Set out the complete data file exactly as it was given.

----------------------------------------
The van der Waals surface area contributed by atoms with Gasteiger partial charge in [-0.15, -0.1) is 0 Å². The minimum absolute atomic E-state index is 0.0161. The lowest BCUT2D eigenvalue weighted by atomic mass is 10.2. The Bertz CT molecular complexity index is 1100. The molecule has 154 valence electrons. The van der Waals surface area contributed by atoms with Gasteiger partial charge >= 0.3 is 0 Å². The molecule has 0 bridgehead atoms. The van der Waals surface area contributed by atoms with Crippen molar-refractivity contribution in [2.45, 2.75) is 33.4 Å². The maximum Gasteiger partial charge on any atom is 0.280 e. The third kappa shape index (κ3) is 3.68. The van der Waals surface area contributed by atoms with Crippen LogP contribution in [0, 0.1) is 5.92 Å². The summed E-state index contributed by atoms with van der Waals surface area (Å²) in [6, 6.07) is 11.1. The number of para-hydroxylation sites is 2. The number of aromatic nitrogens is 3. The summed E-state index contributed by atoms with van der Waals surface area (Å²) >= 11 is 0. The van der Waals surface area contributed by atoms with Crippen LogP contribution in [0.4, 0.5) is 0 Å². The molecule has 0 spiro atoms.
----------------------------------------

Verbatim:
The van der Waals surface area contributed by atoms with Gasteiger partial charge in [-0.15, -0.1) is 0 Å². The minimum absolute atomic E-state index is 0.0161. The lowest BCUT2D eigenvalue weighted by atomic mass is 10.2. The Bertz CT molecular complexity index is 1100. The molecule has 154 valence electrons. The van der Waals surface area contributed by atoms with Gasteiger partial charge >= 0.3 is 0 Å². The molecule has 0 bridgehead atoms. The van der Waals surface area contributed by atoms with Crippen molar-refractivity contribution in [2.45, 2.75) is 33.4 Å². The maximum Gasteiger partial charge on any atom is 0.280 e. The third kappa shape index (κ3) is 3.68. The van der Waals surface area contributed by atoms with Crippen LogP contribution in [0, 0.1) is 5.92 Å². The summed E-state index contributed by atoms with van der Waals surface area (Å²) in [6, 6.07) is 11.1. The number of para-hydroxylation sites is 2. The number of aromatic nitrogens is 3. The summed E-state index contributed by atoms with van der Waals surface area (Å²) >= 11 is 0. The van der Waals surface area contributed by atoms with Crippen LogP contribution in [0.4, 0.5) is 0 Å². The molecule has 0 spiro atoms.